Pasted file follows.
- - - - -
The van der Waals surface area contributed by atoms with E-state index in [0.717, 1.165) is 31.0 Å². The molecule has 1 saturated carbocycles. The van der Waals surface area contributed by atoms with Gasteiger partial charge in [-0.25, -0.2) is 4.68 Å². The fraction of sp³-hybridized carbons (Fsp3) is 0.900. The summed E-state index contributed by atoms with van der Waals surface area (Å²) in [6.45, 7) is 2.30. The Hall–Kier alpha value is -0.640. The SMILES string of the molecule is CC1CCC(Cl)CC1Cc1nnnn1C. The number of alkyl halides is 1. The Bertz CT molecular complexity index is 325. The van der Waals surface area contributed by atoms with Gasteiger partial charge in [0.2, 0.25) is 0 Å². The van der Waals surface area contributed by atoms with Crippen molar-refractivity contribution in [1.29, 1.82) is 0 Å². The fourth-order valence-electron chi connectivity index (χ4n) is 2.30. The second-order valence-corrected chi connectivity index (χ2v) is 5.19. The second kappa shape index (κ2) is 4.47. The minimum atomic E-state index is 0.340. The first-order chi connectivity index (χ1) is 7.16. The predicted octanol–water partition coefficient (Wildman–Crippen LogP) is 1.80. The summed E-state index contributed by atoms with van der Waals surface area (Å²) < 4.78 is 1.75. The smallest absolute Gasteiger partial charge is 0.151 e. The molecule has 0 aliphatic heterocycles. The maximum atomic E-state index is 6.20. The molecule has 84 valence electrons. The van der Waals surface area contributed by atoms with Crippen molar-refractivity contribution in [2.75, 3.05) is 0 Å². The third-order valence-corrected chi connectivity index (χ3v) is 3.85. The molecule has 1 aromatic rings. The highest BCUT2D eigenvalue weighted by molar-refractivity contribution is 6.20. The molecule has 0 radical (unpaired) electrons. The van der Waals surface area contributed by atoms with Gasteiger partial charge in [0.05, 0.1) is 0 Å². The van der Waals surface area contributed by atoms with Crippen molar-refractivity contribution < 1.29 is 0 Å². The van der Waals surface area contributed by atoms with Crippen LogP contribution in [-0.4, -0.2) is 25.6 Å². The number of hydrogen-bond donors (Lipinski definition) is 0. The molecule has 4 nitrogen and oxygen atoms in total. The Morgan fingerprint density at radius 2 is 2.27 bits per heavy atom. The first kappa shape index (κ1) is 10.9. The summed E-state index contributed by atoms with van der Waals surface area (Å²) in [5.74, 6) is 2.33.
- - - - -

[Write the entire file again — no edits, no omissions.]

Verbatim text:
The van der Waals surface area contributed by atoms with E-state index in [0.717, 1.165) is 31.0 Å². The molecule has 1 saturated carbocycles. The van der Waals surface area contributed by atoms with Gasteiger partial charge in [-0.25, -0.2) is 4.68 Å². The fraction of sp³-hybridized carbons (Fsp3) is 0.900. The summed E-state index contributed by atoms with van der Waals surface area (Å²) in [6.45, 7) is 2.30. The Hall–Kier alpha value is -0.640. The SMILES string of the molecule is CC1CCC(Cl)CC1Cc1nnnn1C. The number of alkyl halides is 1. The Bertz CT molecular complexity index is 325. The van der Waals surface area contributed by atoms with Gasteiger partial charge in [0.2, 0.25) is 0 Å². The van der Waals surface area contributed by atoms with Crippen molar-refractivity contribution in [1.29, 1.82) is 0 Å². The fourth-order valence-electron chi connectivity index (χ4n) is 2.30. The second-order valence-corrected chi connectivity index (χ2v) is 5.19. The second kappa shape index (κ2) is 4.47. The minimum atomic E-state index is 0.340. The first-order chi connectivity index (χ1) is 7.16. The predicted octanol–water partition coefficient (Wildman–Crippen LogP) is 1.80. The summed E-state index contributed by atoms with van der Waals surface area (Å²) < 4.78 is 1.75. The smallest absolute Gasteiger partial charge is 0.151 e. The molecule has 0 aliphatic heterocycles. The maximum atomic E-state index is 6.20. The molecule has 84 valence electrons. The van der Waals surface area contributed by atoms with Crippen molar-refractivity contribution in [2.75, 3.05) is 0 Å². The third-order valence-corrected chi connectivity index (χ3v) is 3.85. The molecule has 1 aromatic rings. The highest BCUT2D eigenvalue weighted by molar-refractivity contribution is 6.20. The molecule has 0 radical (unpaired) electrons. The van der Waals surface area contributed by atoms with Gasteiger partial charge in [0.05, 0.1) is 0 Å². The van der Waals surface area contributed by atoms with Crippen molar-refractivity contribution < 1.29 is 0 Å². The van der Waals surface area contributed by atoms with Crippen LogP contribution in [-0.4, -0.2) is 25.6 Å². The number of hydrogen-bond donors (Lipinski definition) is 0. The molecule has 4 nitrogen and oxygen atoms in total. The Morgan fingerprint density at radius 2 is 2.27 bits per heavy atom. The first kappa shape index (κ1) is 10.9. The summed E-state index contributed by atoms with van der Waals surface area (Å²) in [5.74, 6) is 2.33.